The demographic and clinical characteristics of the PH patients and NT subjects are shown in Table 2. There were significantly more nonsmokers and smokers and less ex-smokers in PH patients than in NT subjects; however, most cigarette smokers reported to smoke <5 cigarettes per day. Besides the obvious differences of BP and left ventricular mass index, the PH patients were older; more commonly of male gender; and had significantly higher heart rate, body mass index, uric acid, glucose, triglycerides, and total cholesterol and lower high-density lipoprotein cholesterol compared with the NT subjects. They did not differ for serum creatinine, Na+, K+, supine plasma renin activity, and aldosterone and for resting baseline FBF.
Figure 1shows exemplary results of the genotyping for the T-786C and Glu298Asp polymorphisms with melting curve analysis. We compared this technique with sequencing and found it to be 100% accurate versus for the genotyping of these and other polymorphisms.
The genotype distribution was CC = 21.9%, CT = 48.7%, and TT = 29.4% for the T-786C polymorphism; it was similar in PH and NT and consistent with the Hardy-Weinberg equilibrium, the overall proportion of the T-786C T and C allele of 0.54 and 0.46, respectively. For the Glu298Asp polymorphism, the genotype distribution was GG = 39.0%, GT = 51.9%, and TT = 9.1%; the overall proportion of the G and T allele was 0.65 and 0.35, respectively, and, therefore, it was skewed toward the G allele. However, the genotype distribution was similar in PH and NT. For both polymorphisms, there were no significant differences between genotypes for all the biometric variables.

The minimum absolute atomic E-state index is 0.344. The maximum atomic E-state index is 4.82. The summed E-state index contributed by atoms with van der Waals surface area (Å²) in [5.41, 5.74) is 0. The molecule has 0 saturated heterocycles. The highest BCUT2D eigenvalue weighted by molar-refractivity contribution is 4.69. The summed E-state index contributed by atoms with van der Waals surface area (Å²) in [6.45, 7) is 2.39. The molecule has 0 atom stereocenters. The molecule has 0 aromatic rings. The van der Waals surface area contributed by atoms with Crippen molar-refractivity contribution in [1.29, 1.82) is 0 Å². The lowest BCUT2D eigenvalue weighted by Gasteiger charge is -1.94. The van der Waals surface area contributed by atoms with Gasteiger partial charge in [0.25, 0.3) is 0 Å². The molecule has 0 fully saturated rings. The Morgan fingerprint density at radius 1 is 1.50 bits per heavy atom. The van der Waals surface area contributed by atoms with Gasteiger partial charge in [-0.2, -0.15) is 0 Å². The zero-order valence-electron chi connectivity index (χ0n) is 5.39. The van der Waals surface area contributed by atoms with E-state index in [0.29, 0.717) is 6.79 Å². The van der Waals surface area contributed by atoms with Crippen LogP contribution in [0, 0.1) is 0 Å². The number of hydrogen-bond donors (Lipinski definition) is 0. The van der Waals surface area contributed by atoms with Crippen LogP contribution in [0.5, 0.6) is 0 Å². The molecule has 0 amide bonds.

EDV and EIV
There were no significant differences in baseline FBF of the ACH and of the SNP study between PH and NT (Table 2), possibly because of the larger number of smokers among control than hypertensive patients; likewise, there were no significant differences between different genotypes. Acetylcholine induced a significant increase of FBF in both PH patients and NT subjects (Fig. 2), but this was blunted in the former, compared with the latter. At the maximum dosage of ACH, the FBF was 15.04 ± 5.29 ml/min/100 ml versus 19.54 ± 6.36 (p < 0.001) in PH and NT, respectively. We found a significant effect of age (p = 0.013), hypertension (p = 0.019), and the T-786C eNOS genotype (p = 0. 002) on FBF responses to ACH. A significant effect of an interaction between T-786C and Glu298Asp eNOS genotypes (p < 0.001) on EDV was also evident. These genotype effects remained significant after adjusting FBF responses for age and hypertension.